A Tribute to (and Conversation with) JPEGMAFIA
So here’s a question.
What makes a good artist?
Of course there is no real answer; this question is completely subjective.
Some judge an artist by their technical talent that they’ve spent years refining through practice and execution. Some judge an artist based on their ability to create accessible pop hits that top charts and break records. And some judge an artist by how abstract and inaccessible their music is.
Like I said, there is no real answer.
But what is less subjective is judging an artist’s ability to push the evolution of a musical genre and redefining an audience’s understanding of what that genre should sound like.
JPEGMAFIA is one of these artists, and if I do say so myself, he’s pretty damn good too.
JPEGMAFIA recently said in an interview with Apple Music that rap evolves faster than any other genre. When I got a chance to ask him what he thinks he’s doing to help rap evolve faster, he put it simply:
“I think the thing I’m specifically doing is just being as much of myself as possible.”
But, this begs the question: Who is Peggy (as his fans call him)? And what does it mean for Peggy to be himself in his music?
To answer that, we have to take a look into Peggy’s story and his evolution.
Peggy was born in Flatbush, New York. For most rappers, this would mean that Peggy would claim Flatbush as his hometown, but his story is a little more complex than that. Peggy was constantly moving growing up, living in multiple cities around the world.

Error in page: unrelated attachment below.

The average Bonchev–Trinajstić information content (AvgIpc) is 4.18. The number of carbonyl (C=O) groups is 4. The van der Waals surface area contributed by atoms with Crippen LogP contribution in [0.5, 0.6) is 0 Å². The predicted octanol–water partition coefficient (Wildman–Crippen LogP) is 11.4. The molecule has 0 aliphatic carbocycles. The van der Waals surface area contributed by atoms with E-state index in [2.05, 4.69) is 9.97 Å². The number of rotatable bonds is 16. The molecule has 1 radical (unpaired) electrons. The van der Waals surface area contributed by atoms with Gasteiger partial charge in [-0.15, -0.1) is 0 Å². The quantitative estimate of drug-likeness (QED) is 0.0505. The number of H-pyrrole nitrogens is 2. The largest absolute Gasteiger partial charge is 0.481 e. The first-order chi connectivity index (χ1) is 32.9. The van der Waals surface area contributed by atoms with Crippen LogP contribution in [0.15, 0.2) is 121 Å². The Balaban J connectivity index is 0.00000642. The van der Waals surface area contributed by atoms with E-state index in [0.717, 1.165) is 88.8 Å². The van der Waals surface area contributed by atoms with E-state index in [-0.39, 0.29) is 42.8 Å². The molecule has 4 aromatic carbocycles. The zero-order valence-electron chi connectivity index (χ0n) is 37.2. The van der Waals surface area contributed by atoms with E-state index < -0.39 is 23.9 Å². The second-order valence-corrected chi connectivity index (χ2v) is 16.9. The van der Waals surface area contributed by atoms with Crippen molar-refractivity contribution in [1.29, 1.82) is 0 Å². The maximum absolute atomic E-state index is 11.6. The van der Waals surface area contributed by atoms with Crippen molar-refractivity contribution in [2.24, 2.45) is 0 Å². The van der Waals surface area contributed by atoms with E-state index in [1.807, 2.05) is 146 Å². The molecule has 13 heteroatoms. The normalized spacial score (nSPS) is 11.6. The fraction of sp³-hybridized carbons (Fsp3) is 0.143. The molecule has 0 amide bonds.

Peggy’s first change of scenery came at the age of 13 when he moved to Alabama. Far from the ethnically diverse boroughs of New York, Peggy found himself face to face with the ugly reality of America’s racism. These encounters planted the seeds for many of his politically charged lyrical content that would be a frequent theme throughout his later music.
Songs like “I Just Killed A Cop And Now I’m Horny” and “I Cannot Fucking Wait Until Morrisey Dies” may be funny song titles, but Peggy’s humor and out of pocket bluntness is a ruse for many of the very serious issues Peggy tackles in his music. Whether that be police brutality against the Black community or calling out Morrisey for printing racially insensitive graphics on his t-shirts, Peggy is quick to call out bullshit when he sees it.
When I asked Peggy about how he weaves his sense of humor throughout his music, he had a different opinion about what’s a joke and what he’s serious about.
“People just tell themselves I’m joking to make it less uncomfortable, cause some of the things I’m saying it’s like, he doesn’t really mean that. But it’s like, no. I would.”
Peggy’s journey continued when he moved to Louisiana and joined the military at 18. He was deployed in Iraq, Kuwait, Japan and Germany, among other cities around the world. Although this was a significant chapter in Peggy’s life, Peggy says that his involvement in the military had very little influence on his music.
“As far as the culture of the Air Force how did it affect my music? None. I didn’t even allow them to know I made music.”
While the culture of the Air Force didn’t influence his music, it was during this stage of his life that he learned how to make beats sampling songs and gaining underground attention in Japan under the music alias Ghostpop.
This stage of his music creating career was stylistically much different than what we hear on his most recent albums. Ghostpop can be vaguely defined as ambient vaporwave pop, while his new material can be described as, well, go check it out for yourself.